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Battle of redistricting begins in Legislature

Current congressional map

BATON ROUGE — Battle lines were being drawn between Democrats and Republicans in the Louisiana Legislature Tuesday as the two sides proposed new congressional maps as a special redistricting session got underway.

Democrats are pushing for a second of the six congressional districts that would be likely to elect a black representative.

Map proposals filed by state Sen. Cleo Fields, D-Baton Rouge, would redraw congressional District 5 to be majority black. The district is currently represented by Republican U.S. Rep. Julie Letlow.

The new district would run down from the northeast corner of the state, hugging the Mississippi border and going as far south as East Baton Rouge Parish.

On the other side of the trenches, Republicans are proposing to make minor changes to current congressional maps, preserving the current balance of power in in the congressional delegation.

A proposal filed by House Speaker Clay Schexnayder, R-Gonzales, would keep two likely Republican congressional districts based in north Louisiana, despite major population shifts from the north to the southeast part of the state.

Democratic legislators and civil-rights groups say that with black residents making up a third of the state’s population, two of Louisiana’s six congressional districts should be majority black.

The state currently has a single majority black congressional district, District 2, which encompasses the black populations of Baton Rouge and New Orleans. It is represented by U.S. Rep. Troy Carter, a Democrat.

One of the proposed congressional maps submitted by Democrats.

The push for two majority black congressional districts has drawn intense outside interest. For months prior to the session, the Joint Governmental Affairs Committee traveled to different parts of the state to hear public comments.

At each of these roadshows, as many took to calling them, representatives from the NAACP and progressive groups like Louisiana Progress came to advocate for two majority-minority districts.

These groups proposed a many maps for legislators to consider. The NAACP put forward seven maps, each showing a different way to add a second majority black district.

Republicans have been relatively tight-lipped about their thoughts on the proposals.

State Rep. Tanner Magee, R-Houma, and the House speaker pro tempore, would not rule out the possibility of a second black district, but he expressed skepticism that such a district would be possible due to the geographic spread of the state’s black population.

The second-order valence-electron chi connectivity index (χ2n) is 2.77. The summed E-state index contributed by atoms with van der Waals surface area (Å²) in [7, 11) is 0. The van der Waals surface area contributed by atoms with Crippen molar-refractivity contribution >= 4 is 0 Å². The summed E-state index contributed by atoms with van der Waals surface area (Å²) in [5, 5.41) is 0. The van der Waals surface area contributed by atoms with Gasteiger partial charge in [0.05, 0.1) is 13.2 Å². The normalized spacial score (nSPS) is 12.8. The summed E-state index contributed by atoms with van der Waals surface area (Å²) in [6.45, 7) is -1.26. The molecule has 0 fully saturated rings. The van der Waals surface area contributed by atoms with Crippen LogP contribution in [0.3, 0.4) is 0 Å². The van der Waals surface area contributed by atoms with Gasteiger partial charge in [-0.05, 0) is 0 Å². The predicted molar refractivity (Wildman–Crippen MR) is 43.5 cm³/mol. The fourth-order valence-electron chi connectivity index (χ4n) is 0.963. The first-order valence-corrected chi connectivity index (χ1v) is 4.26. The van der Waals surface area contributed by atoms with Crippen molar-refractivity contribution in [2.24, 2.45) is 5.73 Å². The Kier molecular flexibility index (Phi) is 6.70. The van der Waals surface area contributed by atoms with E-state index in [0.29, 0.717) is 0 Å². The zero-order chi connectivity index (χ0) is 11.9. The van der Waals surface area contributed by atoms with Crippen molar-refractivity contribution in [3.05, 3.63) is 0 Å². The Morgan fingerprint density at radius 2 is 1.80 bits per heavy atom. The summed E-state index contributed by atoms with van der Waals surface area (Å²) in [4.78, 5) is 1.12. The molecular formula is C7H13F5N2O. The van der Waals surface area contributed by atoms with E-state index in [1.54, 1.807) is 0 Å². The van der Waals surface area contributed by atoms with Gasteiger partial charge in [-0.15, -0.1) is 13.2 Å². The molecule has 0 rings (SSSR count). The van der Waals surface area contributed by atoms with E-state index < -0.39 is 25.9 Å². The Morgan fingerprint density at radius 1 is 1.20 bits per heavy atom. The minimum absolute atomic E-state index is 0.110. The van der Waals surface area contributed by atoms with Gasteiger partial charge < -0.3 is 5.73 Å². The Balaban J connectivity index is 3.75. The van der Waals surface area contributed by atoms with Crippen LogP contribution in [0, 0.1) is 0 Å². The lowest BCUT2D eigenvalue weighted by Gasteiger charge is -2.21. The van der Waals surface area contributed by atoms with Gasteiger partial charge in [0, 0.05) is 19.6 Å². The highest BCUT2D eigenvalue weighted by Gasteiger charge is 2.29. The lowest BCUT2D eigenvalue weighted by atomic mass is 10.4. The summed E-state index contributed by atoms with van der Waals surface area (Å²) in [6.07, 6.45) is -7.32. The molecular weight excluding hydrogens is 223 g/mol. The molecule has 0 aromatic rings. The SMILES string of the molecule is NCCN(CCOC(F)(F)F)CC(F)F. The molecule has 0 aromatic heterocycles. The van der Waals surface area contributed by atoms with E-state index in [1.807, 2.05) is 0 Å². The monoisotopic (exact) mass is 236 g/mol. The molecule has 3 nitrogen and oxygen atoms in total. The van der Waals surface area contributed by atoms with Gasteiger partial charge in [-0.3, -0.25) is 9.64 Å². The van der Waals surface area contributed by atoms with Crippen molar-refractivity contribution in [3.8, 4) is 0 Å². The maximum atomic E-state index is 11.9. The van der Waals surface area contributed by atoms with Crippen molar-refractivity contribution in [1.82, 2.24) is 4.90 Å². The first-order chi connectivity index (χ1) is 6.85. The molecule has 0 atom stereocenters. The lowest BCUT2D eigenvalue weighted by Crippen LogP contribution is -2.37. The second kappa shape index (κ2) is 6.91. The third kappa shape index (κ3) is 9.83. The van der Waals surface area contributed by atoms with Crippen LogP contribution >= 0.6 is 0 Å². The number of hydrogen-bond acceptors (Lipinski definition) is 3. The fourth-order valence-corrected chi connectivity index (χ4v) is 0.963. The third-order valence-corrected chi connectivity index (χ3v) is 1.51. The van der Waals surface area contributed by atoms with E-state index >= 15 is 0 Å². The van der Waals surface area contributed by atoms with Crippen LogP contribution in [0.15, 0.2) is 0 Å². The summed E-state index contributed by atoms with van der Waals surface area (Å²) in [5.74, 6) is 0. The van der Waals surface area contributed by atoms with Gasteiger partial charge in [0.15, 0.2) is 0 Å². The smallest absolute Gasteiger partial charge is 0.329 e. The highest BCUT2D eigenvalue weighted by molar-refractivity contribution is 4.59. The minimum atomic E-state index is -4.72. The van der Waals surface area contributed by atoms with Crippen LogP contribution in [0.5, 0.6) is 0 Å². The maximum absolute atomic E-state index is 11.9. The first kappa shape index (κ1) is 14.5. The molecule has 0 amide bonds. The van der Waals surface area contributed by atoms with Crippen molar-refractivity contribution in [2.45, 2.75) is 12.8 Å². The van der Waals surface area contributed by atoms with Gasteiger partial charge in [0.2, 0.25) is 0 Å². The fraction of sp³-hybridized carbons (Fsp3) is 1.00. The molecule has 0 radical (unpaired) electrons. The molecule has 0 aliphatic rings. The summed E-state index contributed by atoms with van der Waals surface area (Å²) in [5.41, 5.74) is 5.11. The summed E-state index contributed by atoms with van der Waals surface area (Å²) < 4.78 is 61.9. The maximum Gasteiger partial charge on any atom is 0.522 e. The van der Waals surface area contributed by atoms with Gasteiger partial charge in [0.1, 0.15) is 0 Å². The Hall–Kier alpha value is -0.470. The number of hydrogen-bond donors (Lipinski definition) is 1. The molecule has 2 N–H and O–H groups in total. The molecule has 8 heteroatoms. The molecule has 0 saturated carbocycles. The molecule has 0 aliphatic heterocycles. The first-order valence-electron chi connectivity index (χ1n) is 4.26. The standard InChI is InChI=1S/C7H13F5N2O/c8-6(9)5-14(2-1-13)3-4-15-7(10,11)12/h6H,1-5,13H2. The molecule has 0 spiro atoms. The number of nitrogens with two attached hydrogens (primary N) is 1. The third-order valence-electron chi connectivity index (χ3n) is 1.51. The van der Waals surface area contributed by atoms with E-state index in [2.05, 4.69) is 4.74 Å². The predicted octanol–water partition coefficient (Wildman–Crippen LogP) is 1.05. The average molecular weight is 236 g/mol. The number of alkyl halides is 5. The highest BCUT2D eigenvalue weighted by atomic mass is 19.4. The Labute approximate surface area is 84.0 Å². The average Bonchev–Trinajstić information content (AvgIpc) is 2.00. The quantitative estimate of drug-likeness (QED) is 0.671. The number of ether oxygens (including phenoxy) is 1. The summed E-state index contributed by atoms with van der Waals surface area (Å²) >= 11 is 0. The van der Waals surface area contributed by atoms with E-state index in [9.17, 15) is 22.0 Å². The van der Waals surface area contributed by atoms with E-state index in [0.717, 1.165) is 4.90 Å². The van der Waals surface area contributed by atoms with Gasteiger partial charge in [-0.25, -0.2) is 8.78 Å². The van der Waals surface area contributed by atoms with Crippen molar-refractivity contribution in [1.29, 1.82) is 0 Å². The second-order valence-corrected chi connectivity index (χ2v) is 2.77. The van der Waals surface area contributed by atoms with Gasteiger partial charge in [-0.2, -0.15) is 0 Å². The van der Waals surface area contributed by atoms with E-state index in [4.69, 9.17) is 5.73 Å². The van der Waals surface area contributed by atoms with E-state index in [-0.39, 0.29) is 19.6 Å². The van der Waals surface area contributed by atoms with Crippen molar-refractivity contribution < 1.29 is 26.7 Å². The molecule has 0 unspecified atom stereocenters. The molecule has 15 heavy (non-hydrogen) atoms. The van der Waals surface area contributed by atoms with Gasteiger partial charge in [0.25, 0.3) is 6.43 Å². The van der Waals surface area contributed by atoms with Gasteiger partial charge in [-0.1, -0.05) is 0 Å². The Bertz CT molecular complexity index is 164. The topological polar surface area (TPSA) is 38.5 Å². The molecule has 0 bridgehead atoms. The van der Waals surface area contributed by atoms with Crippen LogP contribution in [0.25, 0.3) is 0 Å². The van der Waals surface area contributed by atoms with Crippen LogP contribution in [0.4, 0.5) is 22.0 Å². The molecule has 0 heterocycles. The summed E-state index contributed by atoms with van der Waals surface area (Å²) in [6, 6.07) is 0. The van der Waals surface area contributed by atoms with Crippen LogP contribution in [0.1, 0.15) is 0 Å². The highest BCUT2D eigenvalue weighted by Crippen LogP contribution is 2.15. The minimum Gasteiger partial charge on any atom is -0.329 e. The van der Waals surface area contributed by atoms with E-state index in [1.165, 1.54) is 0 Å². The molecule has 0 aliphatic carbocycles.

“The last time we tried to do that, we had what they call the Zorro District, which Z’d across the state,” Magee said. “And then that got ruled unconstitutional.”

Peter Robbins-Brown, the executive director of Louisiana Progress, disagreed with that assessment.

“It's difficult when you have six of these across the size of Louisiana to draw a truly compact map,” Robbins-Brown said. “Which is why compactness should not be a priority.”

Robbins-Brown said Fields’ maps were reminiscent of those put forward by the NAACP Legal Defense Fund. He added that those maps were more compact by every measure of compactness than the current congressional map.

While Gov. John Bel Edwards, a rare Democratic governor in a red state, has not completely ruled out signing a map that does not have two black congressional districts, he has said that such maps would have “defects in terms of basic fairness.”

Last month, Edwards defined what he meant by fairness. “Fairness, if it can be done, would be to have two out of the six congressional districts be minority districts,” he said.

Still, Edwards said in January he would consider signing a map that included one black district if it included an “influence district” where the black population was large enough to influence the outcome of the election.

In Schexnayder’s proposal, excluding the single black district, the black population does not rise above 33.6 percent in any of the five remaining districts.

State Sen. Sharon Hewitt, R-Slidell, and the chairwoman of the Senate Governmental Affairs Committee, proposed slightly different maps than Schexnayder’s but that also would likely keep two northern Louisiana congressional districts in Republican hands.

Hewitt’s committee and a similar committee in the House will consider the various proposals before they go to the House and Senate floors.

Legislators also are redrawing some of the 105 state House seats and 29 state Senate seats to reflect population changes recorded in the 2020 Census.


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